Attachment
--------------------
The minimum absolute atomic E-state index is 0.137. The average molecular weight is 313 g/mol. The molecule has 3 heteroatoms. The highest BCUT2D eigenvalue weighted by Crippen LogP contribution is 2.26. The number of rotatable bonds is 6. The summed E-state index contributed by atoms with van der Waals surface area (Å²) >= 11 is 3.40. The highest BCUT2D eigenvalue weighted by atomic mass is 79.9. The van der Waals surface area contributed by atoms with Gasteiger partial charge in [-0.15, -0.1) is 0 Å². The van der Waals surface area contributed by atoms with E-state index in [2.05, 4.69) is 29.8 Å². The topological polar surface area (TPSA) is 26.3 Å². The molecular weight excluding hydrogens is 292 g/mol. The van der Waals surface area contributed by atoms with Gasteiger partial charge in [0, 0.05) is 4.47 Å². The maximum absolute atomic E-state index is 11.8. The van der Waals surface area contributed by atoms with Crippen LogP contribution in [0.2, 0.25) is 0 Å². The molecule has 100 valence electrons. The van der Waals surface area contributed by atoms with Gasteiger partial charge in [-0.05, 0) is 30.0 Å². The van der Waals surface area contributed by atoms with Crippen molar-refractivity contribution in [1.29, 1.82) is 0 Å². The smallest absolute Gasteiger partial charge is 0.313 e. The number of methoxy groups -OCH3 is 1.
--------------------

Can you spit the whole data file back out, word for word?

The minimum absolute atomic E-state index is 0.137. The average molecular weight is 313 g/mol. The molecule has 3 heteroatoms. The highest BCUT2D eigenvalue weighted by Crippen LogP contribution is 2.26. The number of rotatable bonds is 6. The summed E-state index contributed by atoms with van der Waals surface area (Å²) >= 11 is 3.40. The highest BCUT2D eigenvalue weighted by atomic mass is 79.9. The van der Waals surface area contributed by atoms with Gasteiger partial charge in [-0.15, -0.1) is 0 Å². The van der Waals surface area contributed by atoms with E-state index in [2.05, 4.69) is 29.8 Å². The topological polar surface area (TPSA) is 26.3 Å². The molecular weight excluding hydrogens is 292 g/mol. The van der Waals surface area contributed by atoms with Gasteiger partial charge in [0, 0.05) is 4.47 Å². The maximum absolute atomic E-state index is 11.8. The van der Waals surface area contributed by atoms with Crippen LogP contribution in [0.2, 0.25) is 0 Å². The molecule has 100 valence electrons. The van der Waals surface area contributed by atoms with Gasteiger partial charge in [-0.05, 0) is 30.0 Å². The van der Waals surface area contributed by atoms with Crippen molar-refractivity contribution in [1.29, 1.82) is 0 Å². The smallest absolute Gasteiger partial charge is 0.313 e. The number of methoxy groups -OCH3 is 1.